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Lee Bombardier Shares Insights from Her Role as a CF Parent and Her Work Supporting the Community

Lee Bombardier's daughter, Lauren, was diagnosed with CF at the age of 3.



TELL US ABOUT YOUR DAUGHTER, LAUREN. WHAT WAS IT LIKE TO BE TOLD YOUR CHILD HAS CYSTIC FIBROSIS?

Lauren is a beautiful person, inside and out. After she was born, she quickly became her daddy’s little girl and the princess of our home as she settled in with her two older brothers. As Lauren grew, she developed a chronic cough, which responded off and on to antibiotics.

On December 22, 1993, our world was shattered when Lauren was diagnosed with cystic fibrosis at Boston Children’s Hospital. My husband and I walked out of the hospital that day with a 3-year-old who was totally unaware of the hand she had just been dealt. I remember looking at my husband and saying, “She’ll be ok, it could be a lot worse.”

This statement became my mantra as we have dealt with Lauren’s many illnesses, hospitalizations, and setbacks throughout her childhood. That day became a blur as we let the diagnosis settle in and returned home, picked her brothers up from school and prepared to celebrate Christmas with our family. Friends and family rushed to support us with pizza, hugs and words of encouragement.

"Positivity became paramount in our lives" – Lee Bombardier

WHAT IS IT LIKE AS A PARENT RAISING A CHILD WITH CF? HOW ARE YOU AND YOUR FAMILY “ALL IN” FOR LAUREN?

I had learned in nursing school that CF was a devastating, life-threatening illness and that people who had CF usually didn’t survive childhood. This was something that as a mother I refused to accept for my little girl. My husband and I decided to fight this with every ounce of determination we could muster up.

Being realistic, we also decided that if Lauren’s childhood might be shortened we would give her the happiest, best childhood and life she could have. We also agreed not to make a huge deal out of CF with Lauren, while teaching her the importance of good health and taking good care of herself.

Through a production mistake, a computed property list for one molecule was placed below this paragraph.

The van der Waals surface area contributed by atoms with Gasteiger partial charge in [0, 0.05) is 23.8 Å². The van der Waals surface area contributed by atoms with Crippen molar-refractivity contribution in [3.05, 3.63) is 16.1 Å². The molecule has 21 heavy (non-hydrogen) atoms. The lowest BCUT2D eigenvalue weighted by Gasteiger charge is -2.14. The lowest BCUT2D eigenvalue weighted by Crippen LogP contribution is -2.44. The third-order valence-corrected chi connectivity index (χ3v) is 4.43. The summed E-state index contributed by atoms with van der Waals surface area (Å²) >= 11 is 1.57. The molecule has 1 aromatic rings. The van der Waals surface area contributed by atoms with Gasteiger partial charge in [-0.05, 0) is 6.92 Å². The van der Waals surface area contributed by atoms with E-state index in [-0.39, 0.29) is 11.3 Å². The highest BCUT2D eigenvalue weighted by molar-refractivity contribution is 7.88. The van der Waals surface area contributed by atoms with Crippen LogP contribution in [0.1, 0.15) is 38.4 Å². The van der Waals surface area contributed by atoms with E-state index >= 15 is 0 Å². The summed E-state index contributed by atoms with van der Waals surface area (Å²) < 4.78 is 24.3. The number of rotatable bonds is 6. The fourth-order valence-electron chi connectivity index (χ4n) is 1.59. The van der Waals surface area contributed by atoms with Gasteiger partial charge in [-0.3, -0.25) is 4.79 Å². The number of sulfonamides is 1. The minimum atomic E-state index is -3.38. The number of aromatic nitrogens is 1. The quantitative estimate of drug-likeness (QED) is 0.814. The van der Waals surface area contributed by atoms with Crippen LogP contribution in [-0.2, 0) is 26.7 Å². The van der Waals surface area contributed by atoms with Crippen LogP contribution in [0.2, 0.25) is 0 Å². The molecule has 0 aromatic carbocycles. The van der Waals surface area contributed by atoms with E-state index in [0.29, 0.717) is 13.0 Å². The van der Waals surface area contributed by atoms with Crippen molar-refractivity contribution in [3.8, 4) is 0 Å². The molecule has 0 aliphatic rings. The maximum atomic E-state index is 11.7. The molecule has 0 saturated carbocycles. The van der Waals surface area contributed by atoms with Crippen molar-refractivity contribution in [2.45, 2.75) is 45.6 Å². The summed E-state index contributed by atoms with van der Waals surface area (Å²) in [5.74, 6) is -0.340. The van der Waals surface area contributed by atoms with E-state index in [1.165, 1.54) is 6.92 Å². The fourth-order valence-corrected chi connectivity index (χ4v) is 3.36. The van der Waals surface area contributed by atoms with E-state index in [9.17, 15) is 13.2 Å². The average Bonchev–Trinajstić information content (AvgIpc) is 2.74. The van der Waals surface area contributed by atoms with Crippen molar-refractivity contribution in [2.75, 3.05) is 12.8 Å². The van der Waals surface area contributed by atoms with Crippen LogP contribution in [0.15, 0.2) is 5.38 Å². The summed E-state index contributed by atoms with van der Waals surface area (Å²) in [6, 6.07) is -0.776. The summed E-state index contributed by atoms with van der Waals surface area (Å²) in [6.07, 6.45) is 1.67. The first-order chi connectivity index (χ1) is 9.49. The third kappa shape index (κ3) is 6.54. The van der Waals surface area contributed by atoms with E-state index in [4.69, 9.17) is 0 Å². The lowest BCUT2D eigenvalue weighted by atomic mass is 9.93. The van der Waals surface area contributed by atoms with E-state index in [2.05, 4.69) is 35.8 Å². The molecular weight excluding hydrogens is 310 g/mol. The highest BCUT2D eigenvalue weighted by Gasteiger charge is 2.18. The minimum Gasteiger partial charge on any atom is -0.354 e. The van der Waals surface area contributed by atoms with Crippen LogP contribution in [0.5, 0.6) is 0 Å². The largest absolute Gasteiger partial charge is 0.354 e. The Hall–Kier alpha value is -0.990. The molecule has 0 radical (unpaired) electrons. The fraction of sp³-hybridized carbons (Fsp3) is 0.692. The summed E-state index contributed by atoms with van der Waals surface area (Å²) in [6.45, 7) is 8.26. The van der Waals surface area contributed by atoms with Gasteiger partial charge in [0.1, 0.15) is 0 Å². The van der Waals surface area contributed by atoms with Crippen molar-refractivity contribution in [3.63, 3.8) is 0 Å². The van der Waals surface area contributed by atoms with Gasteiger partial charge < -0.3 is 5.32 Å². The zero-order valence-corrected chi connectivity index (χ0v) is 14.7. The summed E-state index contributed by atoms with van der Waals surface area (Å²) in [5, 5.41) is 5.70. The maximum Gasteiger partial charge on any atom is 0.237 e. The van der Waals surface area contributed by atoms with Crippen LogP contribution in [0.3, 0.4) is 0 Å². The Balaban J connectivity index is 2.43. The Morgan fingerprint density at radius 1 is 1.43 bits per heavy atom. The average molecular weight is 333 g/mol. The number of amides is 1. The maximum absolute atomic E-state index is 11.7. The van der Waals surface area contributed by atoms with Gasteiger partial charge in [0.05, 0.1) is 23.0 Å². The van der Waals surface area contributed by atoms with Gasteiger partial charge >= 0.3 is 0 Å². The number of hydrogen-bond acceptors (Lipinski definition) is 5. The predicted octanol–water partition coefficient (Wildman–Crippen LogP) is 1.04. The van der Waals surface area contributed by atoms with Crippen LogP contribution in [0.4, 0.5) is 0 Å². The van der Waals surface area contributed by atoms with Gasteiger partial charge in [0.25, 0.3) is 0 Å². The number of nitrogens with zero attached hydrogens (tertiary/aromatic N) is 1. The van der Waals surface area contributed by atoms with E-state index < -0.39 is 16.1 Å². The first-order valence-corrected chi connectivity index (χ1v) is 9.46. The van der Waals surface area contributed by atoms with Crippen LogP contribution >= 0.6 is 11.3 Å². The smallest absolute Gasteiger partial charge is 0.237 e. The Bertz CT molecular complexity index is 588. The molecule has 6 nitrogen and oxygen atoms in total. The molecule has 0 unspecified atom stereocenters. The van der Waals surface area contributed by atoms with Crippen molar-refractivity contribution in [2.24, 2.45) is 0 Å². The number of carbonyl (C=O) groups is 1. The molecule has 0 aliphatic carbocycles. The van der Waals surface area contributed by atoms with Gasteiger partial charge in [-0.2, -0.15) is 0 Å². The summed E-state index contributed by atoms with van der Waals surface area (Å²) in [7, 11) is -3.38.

Positivity became paramount in our lives as we guided and cared for Lauren. She had many friends, had many sleepovers and did all the normal kid things. We tried to not keep her in a bubble, and just let her be a kid. This was sometimes difficult trying to balance giving her a normal childhood without exposing her to things that could make her very sick.

When her CF made hospitalizations necessary, we tried to make her time at the hospital fun. We attended functions at the hospital, brought her friends to visit, and her Dad would bring home-cooked meals to help her to eat. We celebrated Lauren coming home from the hospital and any improvement in pulmonary function tests—those were posted on our fridge!

We have always been honest with Lauren regarding her CF. As she gained independence, graduated high school, moved to college, graduated college, moved into an apartment, started a job and began working toward her master’s degree, I’ve often wondered how she manages going to work, going to school, having a social life and taking good care of herself. But we are so proud of her as she’s doing it all!

YOU DO A LOT FOR THE CF COMMUNITY.
TELL US MORE ABOUT HOW YOU’RE “ALL IN FOR CF.”

Our family became involved in the Cystic Fibrosis Foundation and has participated in fundraising events such as the Great Strides walks and Falmouth Road Race. I also serve on the One CF LLC2 committee at Boston Children’s Hospital, a quality improvement project working to smooth the transition from pediatric to adult care for people living with CF.

WHAT WOULD YOU LIKE TO SHARE WITH OTHER PARENTS OF CHILDREN LIVING WITH CF?

Positivity is key. It’s so important to have hope.

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